2 Schofield soldiers face hearing on death
Separate preliminary hearings will be held this month in a Wheeler Army Airfield courtroom for two Schofield Barracks soldiers charged with killing a civilian in Iraq in June.
Sgt. 1st Class Trey Corrales of San Antonio and Spc. Christopher Shore of Winder, Ga., were charged July 17 with killing an Iraqi while on a combat mission near Kirkuk on June 25.
Shore will face his Article 32 hearing, a military equivalent to a preliminary hearing, on Oct. 18.
Corrales' hearing will be held on Oct. 22.
The two soldiers could have faced the death penalty. However, the Army is now seeking a sentence of life imprisonment without parole, an Army spokeswoman said yesterday.
The two soldiers are assigned to Headquarters and Headquarters Company, 2nd Battalion, 35th Infantry, 3rd Brigade Combat Team. Following the shooting, Lt. Col. Michael Browder was relieved as commander of the 2nd Battalion and replaced by Lt. Col. Samuel Whitehurst. Browder is not a suspect in the case and was relieved because the Army lacked confidence in his ability to command, said Lt. Col. Michael Donnelly, 25th Division spokesman.
Both Corrales, 34, and Shore, 24, have hired civilian attorneys in addition to their military lawyers.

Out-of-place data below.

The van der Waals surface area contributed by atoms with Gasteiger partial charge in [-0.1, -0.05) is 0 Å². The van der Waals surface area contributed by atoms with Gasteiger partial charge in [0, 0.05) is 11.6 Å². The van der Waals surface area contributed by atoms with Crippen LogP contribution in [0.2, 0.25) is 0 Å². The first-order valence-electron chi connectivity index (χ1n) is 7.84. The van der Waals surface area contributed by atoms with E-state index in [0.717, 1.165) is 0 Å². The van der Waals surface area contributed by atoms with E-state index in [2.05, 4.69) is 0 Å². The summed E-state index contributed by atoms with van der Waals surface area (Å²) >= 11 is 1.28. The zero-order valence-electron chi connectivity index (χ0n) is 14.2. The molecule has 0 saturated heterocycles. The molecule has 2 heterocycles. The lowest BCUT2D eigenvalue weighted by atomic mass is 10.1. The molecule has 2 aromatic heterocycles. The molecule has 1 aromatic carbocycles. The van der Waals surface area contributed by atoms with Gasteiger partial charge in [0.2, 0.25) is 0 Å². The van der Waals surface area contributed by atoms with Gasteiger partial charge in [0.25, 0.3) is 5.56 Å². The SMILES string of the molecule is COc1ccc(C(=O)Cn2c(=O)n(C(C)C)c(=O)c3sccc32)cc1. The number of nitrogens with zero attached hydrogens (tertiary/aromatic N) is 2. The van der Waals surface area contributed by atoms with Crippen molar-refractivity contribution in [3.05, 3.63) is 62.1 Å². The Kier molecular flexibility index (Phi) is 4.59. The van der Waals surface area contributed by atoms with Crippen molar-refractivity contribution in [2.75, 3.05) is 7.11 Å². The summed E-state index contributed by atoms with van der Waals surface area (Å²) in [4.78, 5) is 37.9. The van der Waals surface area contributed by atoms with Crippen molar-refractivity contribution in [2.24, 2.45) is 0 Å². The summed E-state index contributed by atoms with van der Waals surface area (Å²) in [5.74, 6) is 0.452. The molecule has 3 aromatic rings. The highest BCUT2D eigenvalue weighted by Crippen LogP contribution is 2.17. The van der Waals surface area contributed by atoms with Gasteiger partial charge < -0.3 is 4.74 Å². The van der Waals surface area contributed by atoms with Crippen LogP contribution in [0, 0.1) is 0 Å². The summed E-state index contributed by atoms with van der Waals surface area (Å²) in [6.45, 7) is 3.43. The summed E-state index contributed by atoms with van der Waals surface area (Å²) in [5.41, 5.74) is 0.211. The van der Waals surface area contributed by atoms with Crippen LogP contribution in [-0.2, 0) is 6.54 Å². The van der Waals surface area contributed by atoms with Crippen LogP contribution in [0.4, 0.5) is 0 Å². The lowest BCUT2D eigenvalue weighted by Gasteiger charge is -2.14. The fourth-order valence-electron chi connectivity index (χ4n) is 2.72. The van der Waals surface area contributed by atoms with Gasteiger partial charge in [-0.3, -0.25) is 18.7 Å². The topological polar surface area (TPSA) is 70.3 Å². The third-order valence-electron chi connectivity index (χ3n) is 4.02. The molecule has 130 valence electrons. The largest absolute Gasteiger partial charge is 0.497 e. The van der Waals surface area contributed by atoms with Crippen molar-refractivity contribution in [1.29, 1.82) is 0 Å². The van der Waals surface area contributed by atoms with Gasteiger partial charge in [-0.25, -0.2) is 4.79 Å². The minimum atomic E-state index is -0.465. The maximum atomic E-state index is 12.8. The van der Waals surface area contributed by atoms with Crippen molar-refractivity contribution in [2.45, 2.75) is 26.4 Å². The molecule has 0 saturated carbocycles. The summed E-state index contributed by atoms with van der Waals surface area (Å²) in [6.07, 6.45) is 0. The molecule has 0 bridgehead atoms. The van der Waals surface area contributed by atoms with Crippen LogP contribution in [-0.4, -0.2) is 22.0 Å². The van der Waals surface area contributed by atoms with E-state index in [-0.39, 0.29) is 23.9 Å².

The brigade is completing nearly 15 months of combat duty in Iraq, and all of its soldiers are expected back at Schofield Barracks by the end of the month.
Shore's attorney has said that his client did not shoot the civilian as he was ordered to do by Corrales. Instead, Shore fired his M-4 carbine twice and purposely missed, said attorney Michael Waddington.
Waddington said Shore was one of four soldiers who reported the shooting.
Lily Corrales, Trey Corrales' wife, declined to discuss the case. "It will all come out at the hearing," she said.
She said her husband is ready to leave Iraq. "He's looking forward to coming home," she added.
The decision whether to hold courts-martial will be made by Maj. Gen. Benjamin Mixon, who commands the 25th Infantry Division, based on the recommendation of the officer presiding over the preliminary hearings.
Some of the 14 soldiers killed in a Black Hawk helicopter crash on Aug. 22 were supposed to have been called as witnesses.
Donnelly has said the Army does not plan to release the names of the witnesses or provide information on what they saw. "None of the soldiers were in any way implicated in any misconduct related to the alleged murder of the Iraqi," Donnelly said.
The two accused soldiers had been airlifted by helicopters on the night of the alleged murder to al Shaheed near Kirkuk to clear houses where terrorists were hiding.
There were soldiers already searching the house, Waddington said, when Shore's platoon arrived. As the suspected terrorists were being tested for explosives, one of them ran out of the house.
Shore was inside the house, Waddington said, and went outside and found Corrales standing before a bleeding suspect.
At that point, Waddington said, Corrales ordered Shore to "finish him off."